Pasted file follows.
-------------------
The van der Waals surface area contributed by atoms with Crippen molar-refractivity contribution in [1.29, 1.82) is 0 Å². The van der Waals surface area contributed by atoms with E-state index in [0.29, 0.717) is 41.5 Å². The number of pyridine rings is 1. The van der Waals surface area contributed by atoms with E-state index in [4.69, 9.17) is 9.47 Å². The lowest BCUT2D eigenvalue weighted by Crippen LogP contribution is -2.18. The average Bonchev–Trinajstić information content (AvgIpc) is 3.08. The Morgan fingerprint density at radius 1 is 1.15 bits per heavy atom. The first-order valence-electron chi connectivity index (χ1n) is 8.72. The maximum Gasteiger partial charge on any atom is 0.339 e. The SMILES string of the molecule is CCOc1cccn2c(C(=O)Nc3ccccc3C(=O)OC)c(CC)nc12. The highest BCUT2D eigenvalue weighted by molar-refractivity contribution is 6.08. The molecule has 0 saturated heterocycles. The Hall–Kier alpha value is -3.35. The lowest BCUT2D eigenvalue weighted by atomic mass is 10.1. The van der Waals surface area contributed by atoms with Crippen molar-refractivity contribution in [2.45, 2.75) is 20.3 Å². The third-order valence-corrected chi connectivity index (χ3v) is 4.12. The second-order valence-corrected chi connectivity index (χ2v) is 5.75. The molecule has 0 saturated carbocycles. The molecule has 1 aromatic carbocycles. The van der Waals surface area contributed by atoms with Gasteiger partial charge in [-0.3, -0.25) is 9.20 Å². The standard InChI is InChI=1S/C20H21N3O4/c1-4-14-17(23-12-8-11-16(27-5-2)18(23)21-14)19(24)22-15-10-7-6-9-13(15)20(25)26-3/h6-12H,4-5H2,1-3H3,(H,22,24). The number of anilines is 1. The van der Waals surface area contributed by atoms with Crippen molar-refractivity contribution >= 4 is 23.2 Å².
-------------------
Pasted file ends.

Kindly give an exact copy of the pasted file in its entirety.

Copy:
The van der Waals surface area contributed by atoms with Crippen molar-refractivity contribution in [1.29, 1.82) is 0 Å². The van der Waals surface area contributed by atoms with E-state index in [0.29, 0.717) is 41.5 Å². The number of pyridine rings is 1. The van der Waals surface area contributed by atoms with E-state index in [4.69, 9.17) is 9.47 Å². The lowest BCUT2D eigenvalue weighted by Crippen LogP contribution is -2.18. The average Bonchev–Trinajstić information content (AvgIpc) is 3.08. The Morgan fingerprint density at radius 1 is 1.15 bits per heavy atom. The first-order valence-electron chi connectivity index (χ1n) is 8.72. The maximum Gasteiger partial charge on any atom is 0.339 e. The SMILES string of the molecule is CCOc1cccn2c(C(=O)Nc3ccccc3C(=O)OC)c(CC)nc12. The highest BCUT2D eigenvalue weighted by molar-refractivity contribution is 6.08. The molecule has 0 saturated heterocycles. The Hall–Kier alpha value is -3.35. The lowest BCUT2D eigenvalue weighted by atomic mass is 10.1. The van der Waals surface area contributed by atoms with Crippen molar-refractivity contribution in [2.45, 2.75) is 20.3 Å². The third-order valence-corrected chi connectivity index (χ3v) is 4.12. The second-order valence-corrected chi connectivity index (χ2v) is 5.75. The molecule has 0 saturated carbocycles. The molecule has 1 aromatic carbocycles. The van der Waals surface area contributed by atoms with Gasteiger partial charge in [-0.3, -0.25) is 9.20 Å². The standard InChI is InChI=1S/C20H21N3O4/c1-4-14-17(23-12-8-11-16(27-5-2)18(23)21-14)19(24)22-15-10-7-6-9-13(15)20(25)26-3/h6-12H,4-5H2,1-3H3,(H,22,24). The number of anilines is 1. The van der Waals surface area contributed by atoms with Crippen molar-refractivity contribution >= 4 is 23.2 Å².